Cold snap: quest to photograph snow leopard in The Velvet Queen

Thursday, 28th April — By Dan Carrier

The Velvet Queen 23 Movie

The Tibetan snow leopard, star of The Velvet Queen. Photo:

Directed by Marie Amiguet and Vincent Munier
Certificate: 12a

THIS big old world of ours has been made that much smaller by the medium of cinema. From film’s ability to bring alive cultures a long way from our homes, to take us to far away places (including sci-fi’s off-planet destinations), magicking us somewhere else completely has always been a key facet to what makes a great movie.

This is one of the main planks that make this wildlife documentary so enthralling, perhaps helped by a thirst for wilderness, fresh air and huge vistas after two years of a pandemic.

The Velvet Queen tells, at its face, the story of an epic quest to find and photograph the rarely seen Tibetan snow leopard.

Vincent Munier is a wildlife photographer who combines modern technology with a dogged patience and perseverance. He treks to the ends of the world to capture his subjects – and in this expansive, philosophical documentary, we learn about our relationship with the natural world through his glacial-slow working practises that garner incredible results.

Munier has an approach that feels like an antidote to modern technology. He builds a “blind” – a hide on a likely route for the leopard to take – and simply sits there and waits for his quarry. It is a test of patience and physical endurance.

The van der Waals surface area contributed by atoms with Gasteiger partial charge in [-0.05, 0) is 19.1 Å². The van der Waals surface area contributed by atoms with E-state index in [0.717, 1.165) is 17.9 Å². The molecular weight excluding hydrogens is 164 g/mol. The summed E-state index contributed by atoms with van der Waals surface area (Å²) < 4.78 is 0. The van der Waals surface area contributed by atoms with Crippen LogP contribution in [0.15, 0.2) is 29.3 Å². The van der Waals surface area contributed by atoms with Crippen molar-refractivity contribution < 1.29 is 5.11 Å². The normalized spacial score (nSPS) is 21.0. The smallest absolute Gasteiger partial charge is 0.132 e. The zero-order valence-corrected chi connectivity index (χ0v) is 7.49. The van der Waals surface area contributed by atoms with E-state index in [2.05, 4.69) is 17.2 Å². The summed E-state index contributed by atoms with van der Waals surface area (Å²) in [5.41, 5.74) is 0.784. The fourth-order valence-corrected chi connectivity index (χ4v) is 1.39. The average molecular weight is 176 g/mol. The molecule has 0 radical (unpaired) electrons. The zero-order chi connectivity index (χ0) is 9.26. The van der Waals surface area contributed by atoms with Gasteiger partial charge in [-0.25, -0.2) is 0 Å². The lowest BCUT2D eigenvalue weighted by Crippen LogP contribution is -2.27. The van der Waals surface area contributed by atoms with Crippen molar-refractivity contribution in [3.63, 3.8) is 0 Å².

“The aim is to see before being seen,” he says, and feels the pace of his work has lessons to apply back in Paris.

“When I get home, I should make the blind a life rule.”

Accompanying Munier is writer Sylvain Tesson. They have formed a partnership that has given birth to thoughtful and gentle musings on our natural world.

He penned a book called The Art of Patience, about his journey in Tibet and as his prose is feted across the French-speaking world, it is hardly surprising this documentary has a deliciously rich literary commentary. An element of pious wonder does not detract: instead, these two share their awe and what an experience it is.

The film has a very specific tone, set by the extraordinary location and the well-observed characters. It feels honest and straightforward, like the cinematic version of the literary musings of WG Sebald, who found truths in unlikely places.

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